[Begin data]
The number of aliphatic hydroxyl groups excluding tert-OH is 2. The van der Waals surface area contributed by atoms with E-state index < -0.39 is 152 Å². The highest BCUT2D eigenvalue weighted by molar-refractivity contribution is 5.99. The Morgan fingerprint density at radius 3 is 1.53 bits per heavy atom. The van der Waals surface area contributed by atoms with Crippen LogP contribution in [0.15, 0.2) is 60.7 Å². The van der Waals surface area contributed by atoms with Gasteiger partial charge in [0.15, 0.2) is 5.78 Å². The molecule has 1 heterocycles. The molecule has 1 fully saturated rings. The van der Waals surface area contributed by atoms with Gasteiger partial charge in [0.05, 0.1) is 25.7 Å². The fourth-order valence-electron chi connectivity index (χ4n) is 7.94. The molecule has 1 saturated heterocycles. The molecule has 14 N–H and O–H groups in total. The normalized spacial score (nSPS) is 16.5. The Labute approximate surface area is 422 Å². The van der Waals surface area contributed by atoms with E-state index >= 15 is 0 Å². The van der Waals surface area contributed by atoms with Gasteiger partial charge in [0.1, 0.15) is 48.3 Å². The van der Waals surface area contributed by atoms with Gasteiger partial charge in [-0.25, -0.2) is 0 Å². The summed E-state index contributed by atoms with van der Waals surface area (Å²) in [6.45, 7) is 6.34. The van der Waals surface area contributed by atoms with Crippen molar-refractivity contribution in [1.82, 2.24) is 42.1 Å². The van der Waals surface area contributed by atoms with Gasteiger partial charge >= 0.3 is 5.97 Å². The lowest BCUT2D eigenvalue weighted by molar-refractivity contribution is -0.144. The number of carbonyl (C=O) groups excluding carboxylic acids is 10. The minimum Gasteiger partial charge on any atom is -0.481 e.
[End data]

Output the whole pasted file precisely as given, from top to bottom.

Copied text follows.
The number of aliphatic hydroxyl groups excluding tert-OH is 2. The van der Waals surface area contributed by atoms with E-state index < -0.39 is 152 Å². The highest BCUT2D eigenvalue weighted by molar-refractivity contribution is 5.99. The Morgan fingerprint density at radius 3 is 1.53 bits per heavy atom. The van der Waals surface area contributed by atoms with Crippen LogP contribution in [0.15, 0.2) is 60.7 Å². The van der Waals surface area contributed by atoms with Gasteiger partial charge in [0.15, 0.2) is 5.78 Å². The molecule has 1 heterocycles. The molecule has 1 fully saturated rings. The van der Waals surface area contributed by atoms with Gasteiger partial charge in [0.05, 0.1) is 25.7 Å². The fourth-order valence-electron chi connectivity index (χ4n) is 7.94. The molecule has 1 saturated heterocycles. The molecule has 14 N–H and O–H groups in total. The normalized spacial score (nSPS) is 16.5. The Labute approximate surface area is 422 Å². The van der Waals surface area contributed by atoms with E-state index >= 15 is 0 Å². The van der Waals surface area contributed by atoms with Gasteiger partial charge in [0.1, 0.15) is 48.3 Å². The van der Waals surface area contributed by atoms with Gasteiger partial charge in [-0.25, -0.2) is 0 Å². The summed E-state index contributed by atoms with van der Waals surface area (Å²) in [6.45, 7) is 6.34. The van der Waals surface area contributed by atoms with Crippen molar-refractivity contribution in [1.82, 2.24) is 42.1 Å². The van der Waals surface area contributed by atoms with Gasteiger partial charge >= 0.3 is 5.97 Å². The lowest BCUT2D eigenvalue weighted by molar-refractivity contribution is -0.144. The number of carbonyl (C=O) groups excluding carboxylic acids is 10. The minimum Gasteiger partial charge on any atom is -0.481 e.